In later adulthood, outside cues for the circadian rhythm appear to become less effective. Researchers believe that certain clock genes may lose their rhythm and be replaced with other genes that act a little differently.

Based on studies in mice, researchers also suspect the SCN in humans may become weaker, leading to less pronounced fluctuations in the circadian rhythm. In turn, less melatonin is produced at night, so older adults may experience less of a distinction between sleep and wake. This results in sleeping less soundly at night and feeling sleepier throughout the day.

Since light plays such a critical role in regulating the circadian rhythm, many studies have focused on how light exposure changes as we age. It may be that aging eyes don’t let as much light in, particularly the short-wave light that is important for regulating the circadian rhythm. It might also be that we spend less time outdoors and more time in weak artificial light, which is not as effective at controlling our sleep-wake cycle. Cataract surgery lets more light into the eyes and seems to improve sleep quality.

Additional considerations apply to residents of care homes, as they may spend less time outside in the sunlight and tend to be less active. Adults staying in long-term institutions may find themselves disturbed by noise and light during the night, especially if they share a room with someone else. Compared with more independent adults, care home residents are more likely to suffer from poor sleep and may spend most of the day drifting in and out of sleep.

    How To Cope With Changing Circadian Rhythms as We Age

    It is very difficult to fight the natural inclination of your body to sleep at certain times, so the easiest way to get better sleep as you age may be to shift your sleeping pattern earlier. You may be able to achieve sounder sleep by going to bed and waking up at the same time every day.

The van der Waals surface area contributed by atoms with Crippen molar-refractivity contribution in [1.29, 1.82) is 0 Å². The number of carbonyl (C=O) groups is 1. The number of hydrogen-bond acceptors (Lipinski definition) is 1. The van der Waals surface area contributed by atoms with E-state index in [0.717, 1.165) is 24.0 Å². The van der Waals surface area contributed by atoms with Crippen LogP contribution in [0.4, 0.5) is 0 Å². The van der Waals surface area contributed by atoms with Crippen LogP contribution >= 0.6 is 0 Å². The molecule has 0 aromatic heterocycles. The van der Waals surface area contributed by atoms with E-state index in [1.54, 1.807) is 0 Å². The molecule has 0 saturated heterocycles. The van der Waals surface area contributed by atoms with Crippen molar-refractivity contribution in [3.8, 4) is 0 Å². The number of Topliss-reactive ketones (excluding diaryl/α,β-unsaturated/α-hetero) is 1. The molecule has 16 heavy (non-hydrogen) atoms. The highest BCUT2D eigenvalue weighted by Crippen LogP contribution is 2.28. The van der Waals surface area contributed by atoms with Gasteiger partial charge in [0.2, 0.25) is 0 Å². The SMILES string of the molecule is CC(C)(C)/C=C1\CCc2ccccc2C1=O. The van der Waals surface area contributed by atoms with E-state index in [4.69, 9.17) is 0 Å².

Getting more light during the day may help you sleep through the night. If you prefer to go to sleep later, try not to get too much light in the morning hours. Instead, go for an evening walk or use light therapy later in the day. This can help delay the release of melatonin and “trick” your body into delaying your bedtime.

    Sleep Hygiene Tips for Older Adults

    An easy way to improve sleep is by adopting sleep hygiene habits that strengthen the circadian rhythm and create a mental association between bed and sleep. To start sleeping better, experts recommend:

    • Keeping the bedroom cool, dark, and quiet
    • Avoiding and limiting alcohol, caffeine, and tobacco after lunch
    • Avoiding liquids and large meals before bed
    • Keeping naps to a maximum of 30 minutes
    • Eating a healthy diet with plenty of fruits and vegetables
    • Getting daily exercise, preferably outside
    • Turning off the TV and other screens an hour before bed
    • Keeping the bed for sleeping and sex only
    • Getting out of bed and doing something else if you can’t sleep

    You should also make it a priority to treat any underlying sleep disorders or other conditions such as chronic conditions such as diabetes, heart failure, or prostate disorders. Talk to your doctor to see if you can adjust your medication schedule to minimize the effects on your sleep. In the short term, your doctor may prescribe melatonin supplements or cognitive behavioral therapy for insomnia (CBT-I) to help re-establish a healthy sleep pattern.